1948 – Hamlet

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Hamlet – 1948

“To be, or not to be.  That is the Question.”    Or how about, “Frailty, thy name is woman.”  Maybe, “There is something rotten in the state of Denmark.”  Or if you prefer, “Neither a borrower nor a lender be.”  Or then again, “To thine own self be true.”  Or maybe even, “Get thee to a nunnery!”  Or why not, “The play is the thing.”  Also, though not included in this film adaptation, “What a piece of work is man?”  This is Shakespeare, and I don’t know any of his other plays, comedies or tragedies, that have so many memorable quotes.  Hamlet is, of course, is one of Shakespeare’s most popular plays, only being superseded, perhaps, by Romeo and Juliet.  This Oscar winning version is widely considered one of the best film adaptations of the drama, largely due to the film’s adaptor, director, and leading actor, Sir Lawrence Olivier.

The basic story is one that can be summed up in a nutshell.  Prince Hamlet’s father is murdered and the dead king’s ghost tells him to get revenge.  However, much of the tale’s drama comes from the psychological journey that Hamlet takes in enacting that revenge.  But I am not going to attempt to write a review of the plot of Shakespeare’s play.  Rather, I intend to focus, as much as possible, on Olivier’s film adaptation.   Keep in mind that the stage play is actually over four hours long.  This film adaptation runs just over two and a half hours.  Plenty of the play’s content was cut.  Most noticeably, the characters of Rosencrantz, Guildenstern, and Fortinbras were completely left out.

Once again, I cannot wait until films start coming out in color.  The costumes alone were probably brilliant and dazzling, but as the movie was black and white they seemed diminished, somehow.  In fact, the film won an Academy Award for best Costume Design.  (The Queen’s costumes were particularly fantastic!)  But that being said, I recognized a specific benefit to the film being done in black and white.  I think one of the film’s biggest flaws was easier to hide without color.  Olivier was forty years old when performing the role.  Eileen Herlie, who played Gertrude, his mother, was only twenty-eight.  Despite the heavy makeup and bleach blonde hair, Olivier was obviously too old for the part.  Yes, his acting was superb, but he was just not young enough to play the youthful Prince.  Having the movie filmed in black and white, helped to hide that problem.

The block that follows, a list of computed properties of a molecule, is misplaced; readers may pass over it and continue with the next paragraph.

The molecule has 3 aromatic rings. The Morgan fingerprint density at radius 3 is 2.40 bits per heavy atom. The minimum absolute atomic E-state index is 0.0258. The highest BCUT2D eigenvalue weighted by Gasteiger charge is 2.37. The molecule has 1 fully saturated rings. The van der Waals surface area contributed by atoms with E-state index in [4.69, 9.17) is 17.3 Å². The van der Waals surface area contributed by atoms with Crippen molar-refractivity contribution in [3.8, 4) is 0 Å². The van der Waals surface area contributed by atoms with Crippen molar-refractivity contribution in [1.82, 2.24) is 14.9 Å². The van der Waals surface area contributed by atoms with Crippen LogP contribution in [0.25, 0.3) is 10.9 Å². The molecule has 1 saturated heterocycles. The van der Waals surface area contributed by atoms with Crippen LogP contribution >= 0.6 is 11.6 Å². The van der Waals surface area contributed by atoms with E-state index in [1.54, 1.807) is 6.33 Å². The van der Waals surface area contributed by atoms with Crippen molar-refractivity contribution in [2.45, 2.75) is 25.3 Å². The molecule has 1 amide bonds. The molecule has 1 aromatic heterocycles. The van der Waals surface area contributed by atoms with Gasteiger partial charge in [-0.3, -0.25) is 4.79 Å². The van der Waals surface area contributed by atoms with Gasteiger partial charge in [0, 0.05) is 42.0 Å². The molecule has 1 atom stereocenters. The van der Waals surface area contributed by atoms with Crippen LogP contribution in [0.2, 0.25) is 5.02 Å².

The movie’s score was composed by famous classical composer William Walton.  Much of the music sounded appropriate for the period in which the story takes place.  But during the dramatic moments, the score had a wonderful gravitas that seemed to emphasize the tortured psyche of Prince Hamlet, through which the plot leads us.

Other actors who stood out to me in the cast were Basil Sydney as King Claudius, Jean Simmons as Ophelia, Eileen Herlie as Gertrude, and in a very minor role as the Gravedigger, Stanley Holloway.  Holloway is best known for playing Alfred P. Doolittle in 1964s My Fair Lady.

I’ve seen Hamlet on stage and I’ve seen another film adaptation – Kenneth Brannagh’s 1996 version.  So I am no stranger to the plot.  But one thing I never really understood was the exact nature of Ophelia’s death.  I mean, yes, she lost her marbles.  But then she goes out and commits suicide by drowning herself?  In Olivier’s version, her demise did not seem so deliberate, and that made it more believable to me, or at least more understandable.  This movie portrayed it as more of an accident than an intended suicide.  Her mind was so far gone that when she decided to get in the water and lazily float along with the river, it never occurred to her to try to stay afloat when her soaked clothing pulled her under the surface.  Simmons was gorgeous and played crazy well.

Another thing that I found very effective about the film was a simple, yet ingenious, special effect.  It was actually very cool and did a great job of building tension.  There are two scenes in which the dead King’s ghost makes an appearance.  Both times, they had the fog machines going and Walton’s music was dark and mysterious.  Each time, the camera was focused on the characters to which the apparition would appear.  Then, the sound of something like a heart-beat began, and the camera would phase in and out of focus in time with the ominous beating.  The first time it happened, I didn’t understand what was being done.  But the disorienting shifts in focus along with the crescendo of the music really made for a spooky effect.  Add to that the frightened expressions on the faces of the actors, and the effect accomplished its goal.

Lawrence Olivier really did a fine job, both behind and in front of the camera.  Once I got over the idea that he was too old for the part, I had to admit that he really was a great actor.  His emotions seemed real and believable.  I especially liked the “To be, or not to be” speech.  You often hear it quoted out of context, but Olivier’s delivery within the context of the play made it so much more meaningful.  In fact, Olivier has been considered by many to be the greatest actor of the 20th century.

Interesting note:  Olivier had been the only actor to direct himself into an Academy Award for Best Actor until 1998, when Roberto Benigni did the same with the movie Life is Beautiful.  However, Benigni’s movie did not win the Academy Award for Best Picture.  Ironically, it lost that honor to the movie Shakespeare In Love.


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